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Boon Docking with Samsung - Energy saving tips?


Smitty77_7

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I've read many with Samsung's, and other residential fridges, turn their fridges off overnight or while traveling or both.

 

I have not heard of turning down, well up, the temps for overnight. Say bump up the temps of the fridge to 45 and the freezer to 8 (or something like that)? Should cut down on the number of cycles the fridge goes thru to keep things at 38/-2 temps (or whatever you set yours to).

 

Opinions on if this is worthwhile, or other tips?

 

TIA, best to all,

Smitty

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If it was cool enough overnight... and I kept my coach unheated.. I could see maybe turning it off overnight, but I wouldn't mess with turning the temperatures "up". Of course.. in that condition (cool overnight and unheated coach) it probably isn't going to run all that often anyway, so I would just be inclined to keep it on. That being said, it probably depends too on what's inside. My grocery stops are often a few weeks apart, so keeping my fresh food stores fresh is paramount. If it was just beer and ice tea I would feel more at ease with turning it off overnight. KWIM. :P

 

IMHO, it's going to burn more juice bringing your reefer back down in temp the following day than it would simply maintaining a constant temp.

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"IMHO, it's going to burn more juice bringing your reefer back down in temp the following day than it would simply maintaining a constant temp."

That is my opinion. I know one member was using an appliance timer for his residential at night, off for 3-1/2 hours, on for 1/2 hour, off until morning when the solar could start charging. He was going to do some testing to see if it really helped with total 24 hour electrical usage, but I don't think it ever happened.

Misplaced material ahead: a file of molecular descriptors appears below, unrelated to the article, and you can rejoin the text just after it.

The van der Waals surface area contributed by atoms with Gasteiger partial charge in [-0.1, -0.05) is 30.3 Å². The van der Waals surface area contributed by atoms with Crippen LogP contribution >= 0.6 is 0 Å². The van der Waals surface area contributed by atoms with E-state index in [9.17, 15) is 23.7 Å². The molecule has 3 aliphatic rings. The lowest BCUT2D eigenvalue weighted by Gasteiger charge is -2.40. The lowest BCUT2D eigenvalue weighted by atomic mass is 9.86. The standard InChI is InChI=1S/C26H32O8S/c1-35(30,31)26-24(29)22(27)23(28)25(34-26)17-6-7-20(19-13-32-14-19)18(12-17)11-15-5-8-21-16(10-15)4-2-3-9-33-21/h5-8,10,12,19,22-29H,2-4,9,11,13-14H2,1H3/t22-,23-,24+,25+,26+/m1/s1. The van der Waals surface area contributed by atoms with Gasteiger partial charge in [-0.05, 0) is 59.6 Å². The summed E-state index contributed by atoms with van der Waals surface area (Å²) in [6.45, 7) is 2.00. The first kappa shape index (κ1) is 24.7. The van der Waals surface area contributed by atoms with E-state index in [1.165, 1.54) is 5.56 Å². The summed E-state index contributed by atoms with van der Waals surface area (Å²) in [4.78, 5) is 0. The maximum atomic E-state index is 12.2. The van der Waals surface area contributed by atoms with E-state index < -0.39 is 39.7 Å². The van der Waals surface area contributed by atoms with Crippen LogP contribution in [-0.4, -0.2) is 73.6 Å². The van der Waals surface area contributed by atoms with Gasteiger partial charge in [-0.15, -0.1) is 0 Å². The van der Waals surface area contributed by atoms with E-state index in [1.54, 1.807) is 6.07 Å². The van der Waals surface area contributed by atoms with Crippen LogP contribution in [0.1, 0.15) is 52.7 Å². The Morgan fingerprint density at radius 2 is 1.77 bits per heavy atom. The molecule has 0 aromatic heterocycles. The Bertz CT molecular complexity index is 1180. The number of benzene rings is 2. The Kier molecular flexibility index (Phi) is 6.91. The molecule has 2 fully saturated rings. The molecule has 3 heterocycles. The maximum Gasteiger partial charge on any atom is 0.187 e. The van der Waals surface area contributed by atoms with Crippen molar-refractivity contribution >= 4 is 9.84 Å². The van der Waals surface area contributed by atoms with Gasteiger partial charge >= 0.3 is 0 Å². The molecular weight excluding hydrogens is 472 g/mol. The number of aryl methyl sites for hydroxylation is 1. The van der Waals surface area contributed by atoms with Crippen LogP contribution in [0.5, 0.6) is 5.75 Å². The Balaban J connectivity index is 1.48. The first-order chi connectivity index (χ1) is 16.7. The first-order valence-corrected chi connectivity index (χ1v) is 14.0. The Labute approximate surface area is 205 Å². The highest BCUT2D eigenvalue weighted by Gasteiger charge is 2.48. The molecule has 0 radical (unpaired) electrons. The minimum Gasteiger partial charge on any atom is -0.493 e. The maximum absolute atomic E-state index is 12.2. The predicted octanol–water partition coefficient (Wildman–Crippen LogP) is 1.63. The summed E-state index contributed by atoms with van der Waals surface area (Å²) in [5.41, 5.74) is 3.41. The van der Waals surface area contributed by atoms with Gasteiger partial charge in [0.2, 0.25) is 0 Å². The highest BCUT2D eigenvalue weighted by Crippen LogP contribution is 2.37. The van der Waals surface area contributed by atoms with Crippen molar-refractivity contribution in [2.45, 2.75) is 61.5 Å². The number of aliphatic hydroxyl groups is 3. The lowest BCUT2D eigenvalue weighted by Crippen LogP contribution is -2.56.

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Smitty, I realize my small dorm room size electric fridge isn't on the level you are operating, but I never change the t stat and let it run 24/7 when dry camping as it only requires around 30 Amp Hours per day to operate which my battery bank and solar panels keeps up with.

 

I can understand how when you're plugged into shore power setting the temp lower would then save on subsequent dry camp energy use BUT ONLY UNTIL SUCH TIME THE DOOR IS FIRST OPENED after which anything saved is pretty well lost. However, if you're plugged into shore power but then un plug at night and aren't opening and closing the door, sure you are saving/conserving battery and inverter use.

 

I guess I'm saying sure, anytime you're plugged in if you set the t stat lower that can save later dry camp battery use, and sure if while dry camping the t stat is lowered or the fridge is turned completely off that saves/conserves stored battery energy DURING THAT TIME, HOWEVER other then that I don't see all that much advantage in lowering the t stat or turning it off as it then later takes energy to bring the temp back down UNLESS THE NEXT DAY YOURE PLUGGED IN OR DRIVING in which case battery energy is replaced.

 

Its back to conservation of energy and Heat lost = Heat gained I learned way back in thermo class. If all is the same when you save energy by lowering the t stat it takes more energy to cool the fridge back down, but the difference is WHAT ENERGY SOURCE ARE YOU USING, stored battery energy which must be replaced or if you're using utility energy. So it makes sense to lower the temp at night to conserve stored battery energy provided the next morning you're either driving or plugged in such that energy can be restored.

 

Playing with temps or partial shut downs could save energy WELL DUH but temper that with when and how the energy will get replaced like driving or plugging into shore power.

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Thanks all! I should have provided a bit more info"

 

1) Samsung is new, as well as other electric components that until I move them to a dedicated circuit that I turn off overnight - do draw more power. On the Samsung, I did turn of the Ice Maker, and suppose I should look over how well the doors were fitted (look good alignment wise, but maybe their off a bit) - as I was surprised at how often the Samsung is on. Seems to be on more then it's off...

 

2) I have 1200W of good output solar panels, so am topped off very at night when the sun goes down. (Just looked at the MidMite Classic, and it's cranking about 46AH's.) So in the AM when the sun is up, I'm not to worried about the fridge consuming a bit more in the AM when the sun comes out, and or if we are driving the next day with the engine feeding the charge.

 

Wirth all of the changes on the electric draw front, we're on a trip where we've been learning how it all sorts out:)! And, thinking about conserving energy where practical overnight.